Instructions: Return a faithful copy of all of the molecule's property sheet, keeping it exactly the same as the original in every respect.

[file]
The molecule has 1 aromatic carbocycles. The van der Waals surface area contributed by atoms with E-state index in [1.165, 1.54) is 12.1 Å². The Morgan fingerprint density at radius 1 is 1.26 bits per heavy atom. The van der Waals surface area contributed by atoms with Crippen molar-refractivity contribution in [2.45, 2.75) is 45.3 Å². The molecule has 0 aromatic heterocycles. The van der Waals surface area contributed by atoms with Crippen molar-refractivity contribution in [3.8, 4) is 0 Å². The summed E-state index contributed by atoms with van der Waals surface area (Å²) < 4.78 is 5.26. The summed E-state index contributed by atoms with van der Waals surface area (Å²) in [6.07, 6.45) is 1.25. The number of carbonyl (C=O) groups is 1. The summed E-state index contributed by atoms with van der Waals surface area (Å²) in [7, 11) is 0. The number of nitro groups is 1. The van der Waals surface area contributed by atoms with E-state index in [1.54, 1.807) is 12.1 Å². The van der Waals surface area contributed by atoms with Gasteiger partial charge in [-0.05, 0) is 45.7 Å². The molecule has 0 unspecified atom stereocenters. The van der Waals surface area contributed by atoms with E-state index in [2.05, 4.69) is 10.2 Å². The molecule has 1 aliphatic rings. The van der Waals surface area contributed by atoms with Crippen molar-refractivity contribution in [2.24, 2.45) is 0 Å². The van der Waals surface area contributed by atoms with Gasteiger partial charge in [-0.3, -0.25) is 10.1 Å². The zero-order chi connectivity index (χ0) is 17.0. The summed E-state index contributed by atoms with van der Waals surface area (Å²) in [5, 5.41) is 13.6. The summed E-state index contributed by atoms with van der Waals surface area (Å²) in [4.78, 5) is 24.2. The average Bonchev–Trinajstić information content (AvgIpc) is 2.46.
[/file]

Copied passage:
The molecule has 1 aromatic carbocycles. The van der Waals surface area contributed by atoms with E-state index in [1.165, 1.54) is 12.1 Å². The Morgan fingerprint density at radius 1 is 1.26 bits per heavy atom. The van der Waals surface area contributed by atoms with Crippen molar-refractivity contribution in [2.45, 2.75) is 45.3 Å². The molecule has 0 aromatic heterocycles. The van der Waals surface area contributed by atoms with Crippen molar-refractivity contribution in [3.8, 4) is 0 Å². The summed E-state index contributed by atoms with van der Waals surface area (Å²) < 4.78 is 5.26. The summed E-state index contributed by atoms with van der Waals surface area (Å²) in [6.07, 6.45) is 1.25. The number of carbonyl (C=O) groups is 1. The summed E-state index contributed by atoms with van der Waals surface area (Å²) in [7, 11) is 0. The number of nitro groups is 1. The van der Waals surface area contributed by atoms with E-state index in [1.54, 1.807) is 12.1 Å². The van der Waals surface area contributed by atoms with Gasteiger partial charge in [-0.05, 0) is 45.7 Å². The molecule has 0 unspecified atom stereocenters. The van der Waals surface area contributed by atoms with E-state index in [2.05, 4.69) is 10.2 Å². The molecule has 1 aliphatic rings. The van der Waals surface area contributed by atoms with Crippen molar-refractivity contribution in [2.24, 2.45) is 0 Å². The van der Waals surface area contributed by atoms with Gasteiger partial charge in [-0.3, -0.25) is 10.1 Å². The zero-order chi connectivity index (χ0) is 17.0. The summed E-state index contributed by atoms with van der Waals surface area (Å²) in [5, 5.41) is 13.6. The summed E-state index contributed by atoms with van der Waals surface area (Å²) in [4.78, 5) is 24.2. The average Bonchev–Trinajstić information content (AvgIpc) is 2.46.